Points of Interest


Montetortore is a historical place. On the mountain, straddling the provinces of Modena and Bologna you can find the imposing ruins of the twelfth century castle which for centuries was the real “capital” of the mountains between the Samoggia and Panaro Rivers. As well as the ruins of the castle and the church, the village of Dragodena is worth a visit, situated at the foot of Montetortore, on the side that slopes down towards the Samoggia River. Other very intersting places are Monte San Giacomo, an ancient hostel that currently holds the Chestnut Musem, the fifteenth place Fontana and those of Usignolo (XVI century), the oratory of San Rocco and the convent of Braglie. The Chestnut and Borlengo Museum contains the tools used to care for the chestnut grove and process the products, as well as the Fantacastagneto, used to reconstruct the habitat of the chestnut grove.


With its swimming pool, the village that clings to the top of the hill where an imposing castle once stood and its lively old town centre, Montombraro is the most important village of the town of Zocca. Montombraro is also a place of culture and refl ection. A pleasant surprise that begins with the splendid seventeenth century church and continues with the community of Cistercian nuns, who open their convent to whoever wishes to spend a few days praying and meditating.


One of the most charming and well preserved hamlets of the Tuscan-Emilian Apennines. The ochre bell tower stands on the mountain, surrounded by houses and looks out over the valley below. At one time, the castle belonging to the Contrari family stood here. You can feel the medieval history in the air and in the village alleyways. Montecorone is also nature. The small valley that the village stands in is dominated by the imposing rock face of the Sasso di S. Andrea. Nearby you can also fi nd the Bosco delle Tane woods, with several caves and a very interesting canyon.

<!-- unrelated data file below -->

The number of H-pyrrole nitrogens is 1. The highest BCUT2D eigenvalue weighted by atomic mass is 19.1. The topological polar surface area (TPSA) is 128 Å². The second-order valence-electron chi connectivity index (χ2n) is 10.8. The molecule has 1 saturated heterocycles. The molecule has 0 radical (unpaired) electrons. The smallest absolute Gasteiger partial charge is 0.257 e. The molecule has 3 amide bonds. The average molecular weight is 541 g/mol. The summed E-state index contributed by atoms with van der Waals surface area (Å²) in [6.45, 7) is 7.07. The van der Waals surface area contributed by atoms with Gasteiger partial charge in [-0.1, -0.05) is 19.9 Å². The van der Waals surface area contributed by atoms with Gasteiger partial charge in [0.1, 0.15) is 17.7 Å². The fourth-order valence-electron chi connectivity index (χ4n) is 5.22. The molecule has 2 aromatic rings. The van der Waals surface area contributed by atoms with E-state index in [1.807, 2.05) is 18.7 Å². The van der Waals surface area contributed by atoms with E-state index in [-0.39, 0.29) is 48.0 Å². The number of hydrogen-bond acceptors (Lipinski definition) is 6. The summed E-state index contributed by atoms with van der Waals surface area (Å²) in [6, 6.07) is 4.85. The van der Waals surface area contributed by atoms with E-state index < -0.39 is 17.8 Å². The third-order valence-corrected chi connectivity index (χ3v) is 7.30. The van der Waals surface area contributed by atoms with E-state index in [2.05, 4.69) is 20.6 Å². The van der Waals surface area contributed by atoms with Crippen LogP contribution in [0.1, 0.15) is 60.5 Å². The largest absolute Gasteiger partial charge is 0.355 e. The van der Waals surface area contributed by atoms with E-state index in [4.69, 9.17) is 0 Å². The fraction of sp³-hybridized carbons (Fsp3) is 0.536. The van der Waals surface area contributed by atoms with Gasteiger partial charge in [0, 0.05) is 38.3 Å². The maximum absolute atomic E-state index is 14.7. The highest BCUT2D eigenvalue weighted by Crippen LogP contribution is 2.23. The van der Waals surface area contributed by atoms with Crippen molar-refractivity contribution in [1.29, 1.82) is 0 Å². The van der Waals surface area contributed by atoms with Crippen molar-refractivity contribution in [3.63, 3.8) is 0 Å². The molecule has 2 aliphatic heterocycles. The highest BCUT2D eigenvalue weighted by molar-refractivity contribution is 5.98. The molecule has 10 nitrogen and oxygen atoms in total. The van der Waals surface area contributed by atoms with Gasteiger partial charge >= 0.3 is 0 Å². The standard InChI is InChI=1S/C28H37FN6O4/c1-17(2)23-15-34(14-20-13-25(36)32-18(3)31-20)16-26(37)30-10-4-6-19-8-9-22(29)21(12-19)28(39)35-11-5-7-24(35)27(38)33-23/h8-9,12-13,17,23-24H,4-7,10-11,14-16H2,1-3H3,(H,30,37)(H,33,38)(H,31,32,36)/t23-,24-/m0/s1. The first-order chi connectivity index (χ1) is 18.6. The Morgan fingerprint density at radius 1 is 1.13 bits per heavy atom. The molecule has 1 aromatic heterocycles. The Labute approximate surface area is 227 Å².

Ciano, known as Ciliano in ancient times, is mentioned for the first time in 934. In the twelfth century it obeyed its valvassors who were subject to the Sovereignty of Modena’s Town Council, who had it fortified. The church of San Lorenzo dates back to the early 900s, its recently restored organ is magnificent. The rural residential area is of great interest, with its eighteenth century oratory, known as “I Boschi” and the ruins of the castle walls and an oratory in the Castellaccio area.


Missano is an historical place, one of the most ancient village in the area, maybe dating at byzantines domination. The residential area is very intersting: there are many ancients houses with towers, an seventeenth century court named Cà Marinelli, the Oratory of Sant’Agostino and those of Annunciazione and Montevecchio or “of Riva”. Not to be missed is the Church of SS. Vitale e Biagio, with its batipstery. The Monte della Riva, with a maximum height of 808 m. above sea-level, is a ridge stretching from East to West and dominating the high valley of the river Panaro.


Montalbano has always been the village of the “terra pendente”, or sloping lands. Perhaps because the houses in the old hamlet climb almost vertically along the southern slope of Monte della Riva. Montalbano has maintained the charm of an old fort, with its steep, winding alleyways, the little eighteenth century church and the pretty rectory, on which the seventeenth century bell tower stands. The view is breathtaking. To the north the woods climb the Monte della Riva; not to be missed is the beautiful seventeenth century parish church, of Assunta, rebuilt in 1757, with tree naves and the baptistery, on sandstone and wood, datated 1614.


Rosola is a well preserved villaage, away from the main roads, that is gathered around a thirteenth century tower which bears witness to the old castle and without doubt is one of the oldest in the Apennines. The residential area is dominated by Monte Questiolo, where the ruins of Montecuccoli castle stand, including the imposing tower. It was here on Monte Questiolo, in 1953, that the remains of Bronze Age huts were found (1000 – 1800 B.C.): the oldest proof of human settlements in the area.